4.2. Synthesis and Characterization of Graphite Powder

The graphite powder (1.2 g) was immersed in two different solutions of 15 mL ethanol and 15 mL acetone, respectively. They were mixed and heated for 10 min at 30 °C (Grupo Selecta Agimatic-N, Spain). After that, to achieve the 5% metallic solutions, the graphite powder was mixed with 0.13 mL titanium(IV)isopropoxide and 0.13 g palladium(II)acetate in 5 mL of ethanol and acetone, respectively. Thereafter, each of these metallic solutions was added drop by drop during two hours at the carbon solutions, under constant mixing and heating constantly at 30 °C.
The Ti(IV) and Pd(II) nanostructured powders were recovered using a rotary evaporator (Heidolph Rotary Evaporator, Laborota 4000, Germany). The rotation was constant at 100 rpm; at 60 °C and 40 °C for acetone and ethanol solutions, respectively. Finally, powders were dried in a vacuum desiccator at 70 °C (Selecta Vacuo-temp heated vacuum desiccator – AAR 3356, Barcelona - Spain).
Scanning Electron Microscopy (SEM) experiments for graphite powder morphology characterization were conducted on a JSM-6610 model instrument (JEOL Ltd., Musashino, Akishima, Tokyo, Japan). The magnification range was 1000 to 15,000, with an accelerating voltage of 15.0 kV. The elemental analysis of electrodes was performed by means of energy-dispersive X-ray (EDX) analysis on the JSM-6610 model instrument.

4.3. Preparation of Sensors

CPEs were prepared by mixing rigorously 100 mg of graphite powder and 100 mg of modified graphite powder of PdO ([email protected]) or TiO2 (TiO2@CPE) in a mortar, with 30 mg of mineral oil (as agglutinating agent). Thereafter, 30 mg of mineral oil was then added to the dried powder and thoroughly mixed in a mortar with pestle, leading to a homogeneous carbon paste. Appropriate portions of the agglutinated carbon pastes were used to fill the cavity (2 mm diameter and 0.5 mm depth) of the supporting electrode set-up [13,16,21].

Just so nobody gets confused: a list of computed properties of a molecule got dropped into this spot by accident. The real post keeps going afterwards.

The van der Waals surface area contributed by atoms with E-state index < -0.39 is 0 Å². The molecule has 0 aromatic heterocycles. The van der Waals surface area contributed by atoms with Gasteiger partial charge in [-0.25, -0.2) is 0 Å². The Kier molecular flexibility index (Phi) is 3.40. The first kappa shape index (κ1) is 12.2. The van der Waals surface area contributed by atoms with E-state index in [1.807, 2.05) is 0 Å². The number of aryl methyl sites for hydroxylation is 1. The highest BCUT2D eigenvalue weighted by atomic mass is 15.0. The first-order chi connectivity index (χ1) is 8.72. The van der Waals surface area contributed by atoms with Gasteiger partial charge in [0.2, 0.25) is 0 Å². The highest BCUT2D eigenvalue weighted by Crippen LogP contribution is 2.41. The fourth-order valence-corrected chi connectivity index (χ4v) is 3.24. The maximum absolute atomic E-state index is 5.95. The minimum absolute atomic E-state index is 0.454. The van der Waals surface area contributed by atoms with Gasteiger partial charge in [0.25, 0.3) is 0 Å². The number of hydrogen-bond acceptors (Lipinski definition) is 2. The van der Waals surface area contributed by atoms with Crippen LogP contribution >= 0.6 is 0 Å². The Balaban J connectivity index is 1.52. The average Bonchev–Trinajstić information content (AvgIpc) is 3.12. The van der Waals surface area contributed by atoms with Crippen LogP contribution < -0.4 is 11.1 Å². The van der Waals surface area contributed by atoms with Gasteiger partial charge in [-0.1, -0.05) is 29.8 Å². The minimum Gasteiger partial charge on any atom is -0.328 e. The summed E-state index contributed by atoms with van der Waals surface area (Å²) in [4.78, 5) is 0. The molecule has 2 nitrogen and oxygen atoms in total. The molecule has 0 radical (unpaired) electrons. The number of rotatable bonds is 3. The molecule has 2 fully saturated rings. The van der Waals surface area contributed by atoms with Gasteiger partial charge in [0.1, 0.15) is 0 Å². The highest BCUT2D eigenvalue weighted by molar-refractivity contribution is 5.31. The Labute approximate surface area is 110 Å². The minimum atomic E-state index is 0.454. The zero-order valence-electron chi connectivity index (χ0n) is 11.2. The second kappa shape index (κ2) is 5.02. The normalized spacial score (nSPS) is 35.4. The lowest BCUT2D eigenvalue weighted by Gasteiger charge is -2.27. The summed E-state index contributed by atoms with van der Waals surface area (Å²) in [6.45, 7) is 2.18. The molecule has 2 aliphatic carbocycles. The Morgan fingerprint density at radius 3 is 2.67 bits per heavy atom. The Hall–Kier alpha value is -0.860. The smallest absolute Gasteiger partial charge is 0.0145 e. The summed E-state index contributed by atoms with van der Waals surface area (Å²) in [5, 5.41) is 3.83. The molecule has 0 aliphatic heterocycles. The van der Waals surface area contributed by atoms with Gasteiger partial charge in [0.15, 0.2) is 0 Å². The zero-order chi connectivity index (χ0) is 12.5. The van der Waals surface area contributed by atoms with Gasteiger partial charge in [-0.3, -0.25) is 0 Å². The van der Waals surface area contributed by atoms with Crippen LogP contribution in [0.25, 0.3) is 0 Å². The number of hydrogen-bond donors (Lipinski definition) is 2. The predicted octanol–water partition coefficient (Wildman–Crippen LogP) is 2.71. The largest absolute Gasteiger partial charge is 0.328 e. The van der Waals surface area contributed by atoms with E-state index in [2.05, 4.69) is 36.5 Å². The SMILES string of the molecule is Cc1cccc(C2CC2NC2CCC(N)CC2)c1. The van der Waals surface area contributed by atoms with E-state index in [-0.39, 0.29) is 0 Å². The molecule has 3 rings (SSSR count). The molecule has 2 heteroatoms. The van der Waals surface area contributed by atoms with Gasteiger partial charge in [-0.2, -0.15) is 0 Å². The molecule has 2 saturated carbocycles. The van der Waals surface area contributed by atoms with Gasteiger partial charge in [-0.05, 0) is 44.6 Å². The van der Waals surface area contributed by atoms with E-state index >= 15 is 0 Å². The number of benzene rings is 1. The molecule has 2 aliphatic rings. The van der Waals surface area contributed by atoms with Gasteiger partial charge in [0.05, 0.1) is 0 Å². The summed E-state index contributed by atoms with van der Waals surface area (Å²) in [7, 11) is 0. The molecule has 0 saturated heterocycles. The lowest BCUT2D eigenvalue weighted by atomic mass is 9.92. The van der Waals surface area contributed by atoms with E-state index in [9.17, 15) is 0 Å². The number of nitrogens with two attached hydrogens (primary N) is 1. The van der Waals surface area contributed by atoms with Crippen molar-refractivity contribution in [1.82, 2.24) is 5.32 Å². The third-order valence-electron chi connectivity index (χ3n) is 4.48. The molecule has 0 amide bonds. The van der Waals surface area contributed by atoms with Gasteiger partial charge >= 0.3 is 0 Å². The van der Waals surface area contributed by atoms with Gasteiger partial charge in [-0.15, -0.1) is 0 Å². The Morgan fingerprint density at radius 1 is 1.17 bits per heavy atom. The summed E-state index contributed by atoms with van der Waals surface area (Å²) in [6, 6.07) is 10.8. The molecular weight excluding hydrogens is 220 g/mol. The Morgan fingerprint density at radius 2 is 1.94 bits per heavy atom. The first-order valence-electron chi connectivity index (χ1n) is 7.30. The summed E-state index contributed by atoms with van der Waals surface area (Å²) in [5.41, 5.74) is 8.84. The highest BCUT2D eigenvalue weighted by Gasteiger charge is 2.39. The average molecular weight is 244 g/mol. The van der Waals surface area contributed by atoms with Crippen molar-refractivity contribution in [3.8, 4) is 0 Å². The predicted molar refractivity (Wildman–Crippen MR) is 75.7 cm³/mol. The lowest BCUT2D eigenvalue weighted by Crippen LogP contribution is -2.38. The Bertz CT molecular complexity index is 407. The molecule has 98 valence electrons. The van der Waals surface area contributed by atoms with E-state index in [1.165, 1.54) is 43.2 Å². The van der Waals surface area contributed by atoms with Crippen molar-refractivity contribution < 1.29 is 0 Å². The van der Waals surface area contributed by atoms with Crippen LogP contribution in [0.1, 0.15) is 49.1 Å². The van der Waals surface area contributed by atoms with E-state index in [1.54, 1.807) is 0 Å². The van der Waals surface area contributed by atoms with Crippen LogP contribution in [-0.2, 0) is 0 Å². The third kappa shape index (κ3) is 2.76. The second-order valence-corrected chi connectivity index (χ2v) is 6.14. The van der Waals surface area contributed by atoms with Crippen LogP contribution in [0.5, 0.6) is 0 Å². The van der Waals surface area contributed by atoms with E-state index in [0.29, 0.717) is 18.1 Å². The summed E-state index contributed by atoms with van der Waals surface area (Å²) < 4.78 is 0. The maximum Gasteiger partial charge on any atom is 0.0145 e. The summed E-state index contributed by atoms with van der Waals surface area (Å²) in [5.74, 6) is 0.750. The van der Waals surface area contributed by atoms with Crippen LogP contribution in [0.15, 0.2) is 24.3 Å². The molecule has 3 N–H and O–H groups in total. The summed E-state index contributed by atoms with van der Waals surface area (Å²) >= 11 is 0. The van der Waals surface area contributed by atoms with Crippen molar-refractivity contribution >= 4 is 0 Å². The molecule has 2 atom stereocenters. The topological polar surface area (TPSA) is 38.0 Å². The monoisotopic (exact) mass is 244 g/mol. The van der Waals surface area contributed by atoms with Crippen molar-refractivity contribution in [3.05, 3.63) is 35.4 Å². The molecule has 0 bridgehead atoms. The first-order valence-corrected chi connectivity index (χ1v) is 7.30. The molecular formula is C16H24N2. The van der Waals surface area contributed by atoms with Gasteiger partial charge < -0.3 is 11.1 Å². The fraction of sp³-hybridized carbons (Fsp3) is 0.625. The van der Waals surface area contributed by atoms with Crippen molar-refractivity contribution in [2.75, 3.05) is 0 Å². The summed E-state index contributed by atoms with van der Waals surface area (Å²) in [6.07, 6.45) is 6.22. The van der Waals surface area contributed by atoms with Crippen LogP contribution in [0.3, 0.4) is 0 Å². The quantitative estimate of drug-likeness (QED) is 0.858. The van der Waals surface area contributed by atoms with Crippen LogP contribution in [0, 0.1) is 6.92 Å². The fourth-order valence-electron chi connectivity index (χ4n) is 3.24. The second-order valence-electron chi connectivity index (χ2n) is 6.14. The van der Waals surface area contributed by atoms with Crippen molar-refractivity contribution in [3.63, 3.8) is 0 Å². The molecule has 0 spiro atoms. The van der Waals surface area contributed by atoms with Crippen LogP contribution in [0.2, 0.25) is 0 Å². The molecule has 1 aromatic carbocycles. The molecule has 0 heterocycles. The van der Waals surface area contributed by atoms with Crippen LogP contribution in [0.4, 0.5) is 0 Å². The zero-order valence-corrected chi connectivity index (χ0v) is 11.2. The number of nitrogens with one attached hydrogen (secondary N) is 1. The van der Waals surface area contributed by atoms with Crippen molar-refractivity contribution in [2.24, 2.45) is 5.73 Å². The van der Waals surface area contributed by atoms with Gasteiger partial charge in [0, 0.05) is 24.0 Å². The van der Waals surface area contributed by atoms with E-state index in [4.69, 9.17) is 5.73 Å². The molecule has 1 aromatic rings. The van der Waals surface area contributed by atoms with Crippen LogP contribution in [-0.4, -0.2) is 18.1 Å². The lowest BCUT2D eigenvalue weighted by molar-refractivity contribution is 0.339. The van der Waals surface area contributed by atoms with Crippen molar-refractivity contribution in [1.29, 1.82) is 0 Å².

4.4. Electrochemical Assays

Electrochemical impedance spectroscopy (EIS) and differential pulse voltammetry (DPV) measurements were performed with a potentiostat/galvanostat PGSTAT® model 204 with module FRA32M (Autolab Electrochemical Instruments, Utrecht, The Netherlands) integrated with NOVA 2.1® software. Both measurements were performed in a 5 mL one-compartment electrochemical cell, with a three-electrode system consisting of the newly composed CPE based sensors, Pt wire, and Ag/AgCl/KClsat (both purchased from Lab solutions, São Paulo, Brazil), representing the working, counter, and reference electrode, respectively. The carbon paste was mechanically renewed for every new assay [13,16,21].
EIS measurements were conducted in a solution containing 0.05 mol/L potassium ferrocyanide in 0.1 mol/L KCl over a frequency ranging from 0.01 Hz to 100 kHz at selected potentials for each sensor.
The experimental conditions for DPV measurements were: pulse amplitude 50 mV, pulse width 0.5 s, and scan rate 5 mV/s (both experimentally optimized) [13,14,15,16,17,18,19]. All experiments were done at room temperature (21 ± 2 °C) in triplicate (n = 3) and the main electrolyte solution used was phosphate buffer (PB) solution. The DP voltammograms were background-subtracted and baseline-corrected. Plots of the voltammetric curves for final presentation in this study were drawn using Origin Pro 8® software (Northampton, MA, USA).

4.5. Real Sample Preparation

For pharmaceutical formulations analyses, some tablets containing methyldopa (labeled 250 mg per tablet) were completely grinded and dissolved in 0.05 mol/L HCl solution. These solutions were refrigerated during and after voltammetric analysis.

5. Conclusions

The TiO2@CPE sensor developed in this study is a cheap, reliable, and useful strategy to detect methyldopa in pharmaceutical samples, since it presents excellent electrochemical behavior, which is nonetheless correlated to better electrodic applicabilities, and was able to detect methyldopa with a good linear range at pH = 5.0, between 10–180 μmol/L (Limit of Detection = 1 μmol/L). Moreover, our results suggest that TiO2@CPE may also promote analyte electro-oxidation, henceforth increasing method sensibility. Furthermore, the electrode herein investigated may be a valuable and cheap alternative to determine compounds such as methyldopa in drug formulae, and moreover shed light on the use of low-cost electrodic matrices in pharmaceutical analysis.

Author Contributions

G.S.L. and R.L. have prepared the modified graphite powders and performed the SEM and EDX characterization. L.F.G., C.E.P.d.C., and E.K.G.M. were responsible for all electrochemical analysis. L.G., C.C., and D.V.T. were responsible for application assays. D.V.T. and E.d.S.G. were mainly responsible for the writing-original draft preparation. V.S., D.V.T., and E.K.G.M. were responsible for the writing—review and editing.